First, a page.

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William T.

Imagining a likely future. A vital read.

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Dan Beech

This is probably one of the most interesting yet frustrating books I have read. On the one hand, it tells of an almost non fiction story based on our current battle with climate change, Geo politics, and capitalism with interesting ideas on how we navigate those issues to make a brighter and more sustainable future for everyone. But on the other hand, the book cannot help but over explain, meander, wax philosophic, and rant about some of the smallest and most inane things around the core topic.I understand the story wants to feel realistic, intelligent, heartfelt, and poetic, but there is just so much filler, unnecessary pandering, and pointless chapters that it just stops the story dead in its tracks at multiple points. I really wish the story was written more like a proper story with a beginning, middle, and end instead of a slap dash collection of story beats, political memoirs, philosophical riddles, and incoherent events that jump from different time periods to others.If this book was shorter and more concise, it would be an easy recommendation, but in its current state, it's pass for me unless you really need a cautiously optimistic story about the future of our planet.

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Carl M.

I appreciated the optimism of this story.

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Rachel Horsley

this book is like reading future history, a novelization of global warming from the perspectives of an aid worker, a policy lead, a displaced person, and various other players including carbon itself. extraordinary. perhaps not a book for everyone, but for me it gave me some hope.

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Martijn L.

Important and visionary book, must read!

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Charlie W.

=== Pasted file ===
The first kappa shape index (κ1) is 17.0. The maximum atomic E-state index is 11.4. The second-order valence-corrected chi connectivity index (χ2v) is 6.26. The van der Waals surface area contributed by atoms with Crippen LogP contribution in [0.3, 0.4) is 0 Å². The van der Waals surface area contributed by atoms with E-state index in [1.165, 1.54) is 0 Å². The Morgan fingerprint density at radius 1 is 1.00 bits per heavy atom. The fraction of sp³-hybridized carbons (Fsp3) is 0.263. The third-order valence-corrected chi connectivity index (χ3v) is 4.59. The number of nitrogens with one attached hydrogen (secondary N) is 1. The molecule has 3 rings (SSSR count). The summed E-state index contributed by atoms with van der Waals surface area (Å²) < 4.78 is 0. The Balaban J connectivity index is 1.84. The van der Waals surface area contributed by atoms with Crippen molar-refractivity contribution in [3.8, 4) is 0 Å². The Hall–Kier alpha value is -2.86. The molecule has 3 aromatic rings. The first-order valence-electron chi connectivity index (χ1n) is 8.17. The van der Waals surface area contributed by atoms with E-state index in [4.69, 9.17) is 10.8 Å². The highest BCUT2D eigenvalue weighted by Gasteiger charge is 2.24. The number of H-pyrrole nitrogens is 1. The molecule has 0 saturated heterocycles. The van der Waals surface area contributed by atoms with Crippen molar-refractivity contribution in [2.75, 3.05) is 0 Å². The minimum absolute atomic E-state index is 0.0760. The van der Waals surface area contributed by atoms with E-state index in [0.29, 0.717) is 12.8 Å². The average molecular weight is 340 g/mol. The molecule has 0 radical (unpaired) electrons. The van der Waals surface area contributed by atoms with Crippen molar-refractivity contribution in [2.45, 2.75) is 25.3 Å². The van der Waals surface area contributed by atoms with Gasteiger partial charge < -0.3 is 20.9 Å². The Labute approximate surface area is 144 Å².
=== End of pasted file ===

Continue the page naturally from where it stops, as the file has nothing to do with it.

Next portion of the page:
Really enjoyed this book. A real roadmap for the future. Some of the accent impressions were super cringe though.

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Must read. Better for a "what if [x] happened" when considering the future kind of mood, less a book for a riveting read. This is a story of a future you could actually see happening as a realist, even if you're a pessimist, and yeah, optimists can handle it too. If you're an activist, a business owner, a parent, a teacher, a retiree, a teenager, or any other thing humans identify as, read this. It's important. Personally I also found it pretty entertaining, but incredibly prescient. There's only hope if we give it a reason to exist.

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Jill Z.

Mr. Robinson, a greatly respected SF writer, can’t seem to find a fictional narrative in his passion for climate science. I am as concerned as anyone about climate degradation, but I want story in fiction, not a lecture.

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Stephen R.

I do not read, watch or listen to science fickton. I was recommended this through a podcast and I am thankful. I loved the clever ideas and integration of real world challenges with often believable possible solutions. There is an overwhelming sense of doom with tinctures of hope. Block chain, geoengineering, UBI, decarbonising,are a few of the issues dealt with I wnjoyed it.